The Operations and Maintenance Department (and the organizations and individuals who preceded the establishment of the department) was responsible for construction and upkeep of Duke University Buildings. The Operations and Maintenance Department Records include correspondence, plans, architectural drawings, blueprints, financial records, contracts, desk diaries, keys, and other materials related to Duke buildings. Prominent individuals represented in the collection include Frank Clyde Brown, S.W. Myatt, and Horace Trumbauer. Major subjects include the building and administration of Duke University, the planning of buildings and grounds on the Duke Campus, and the establishment of the Duke Construction Company to oversee construction on campus. English.

The Operations and Maintenance Dept. Records include correspondence, plans, architectural drawings, blueprints, financial records, contracts, desk diaries, and other materials related to the construction, maintenance, and use of the buildings of Duke University. The bulk of the collection details the extensive planning and construction of Duke's new West Campus in the 1920s and 1940s, as well as renovations and additions to the East Campus. Discussions with vendors and suppliers, architectural plans and blueprints, and the design of the grounds all contribute to the record of Duke's growth. The collection also includes diaries kept by what became the Operations and Maintenance Department. These record campus events over a nearly twenty year period.

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Office of the University Treasurer records, 1893-ongoing 191.9 Linear Feet

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The Treasurer is an officer of the University whose duties have included supervision of contracts, relations with the Duke Endowment, and management of the Bursar's Office, student loans, and investments. The position of Treasurer is established by the By-laws of the University. In 1995, the Treasurer's post was taken up by the chief financial and administrative officer, the Executive Vice President. The bulk of the collection consists of correspondence to and from individuals who served the University as Treasurer and the subject files they created while in office, including grants and contracts but also ledger and account books. The collection ranges in date from 1893-ongoing.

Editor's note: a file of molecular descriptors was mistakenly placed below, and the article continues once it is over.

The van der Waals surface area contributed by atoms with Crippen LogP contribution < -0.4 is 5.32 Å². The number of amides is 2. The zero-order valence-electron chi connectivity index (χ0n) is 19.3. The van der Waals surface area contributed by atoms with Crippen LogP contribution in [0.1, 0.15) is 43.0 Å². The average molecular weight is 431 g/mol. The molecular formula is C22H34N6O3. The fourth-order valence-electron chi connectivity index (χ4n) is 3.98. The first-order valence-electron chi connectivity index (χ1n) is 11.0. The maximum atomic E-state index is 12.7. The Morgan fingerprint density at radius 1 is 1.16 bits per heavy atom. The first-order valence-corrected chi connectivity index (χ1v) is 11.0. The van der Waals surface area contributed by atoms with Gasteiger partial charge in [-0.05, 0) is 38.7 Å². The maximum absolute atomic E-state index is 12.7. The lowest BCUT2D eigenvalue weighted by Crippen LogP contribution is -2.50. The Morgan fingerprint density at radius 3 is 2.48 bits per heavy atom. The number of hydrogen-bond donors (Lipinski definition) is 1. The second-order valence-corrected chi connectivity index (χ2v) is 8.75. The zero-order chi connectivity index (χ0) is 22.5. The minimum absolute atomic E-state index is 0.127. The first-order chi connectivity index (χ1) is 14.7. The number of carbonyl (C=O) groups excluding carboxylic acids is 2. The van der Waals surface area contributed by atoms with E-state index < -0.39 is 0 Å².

The bulk of the collection consists of correspondence to and from individuals who served the University as Treasurer and the subject files they created while in office, including grants and contracts. There are a handful of photographs of Highland Hospital in Asheville, N.C. in addition to legal papers such as wills and deeds of gift. Oversize materials include many account and ledger books for the early-mid part of the 20th century. One of the many benefits of this collection is official paperwork that pertains to many artifacts/collections the University has obtained as gifts from individuals such as Doris Duke and the Trent family. The collection ranges in date from 1893-ongoing.

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Office of the University Secretary records, 1924-ongoing 24 Linear Feet

The Office of the University Secretary at Duke University was established by by-law in 1903. The Office evolved with the University and the roles and responsibilities likely shifted from person to person. Today's Office most likely began in 1941 with Charles Jordan. The Secretary is an officer of the University and reports directly to the President. A major role of the Secretary's Office is to coordinate affairs of the Board of Trustees. Records include correspondence with Trustees and Presidents, Honorary Degrees and Search Committees for high-level administrators, reports, volunteer directories, faculty data and photographs, questionnaires and University by-laws. Some materials have been transferred to the Board of Trustees collection.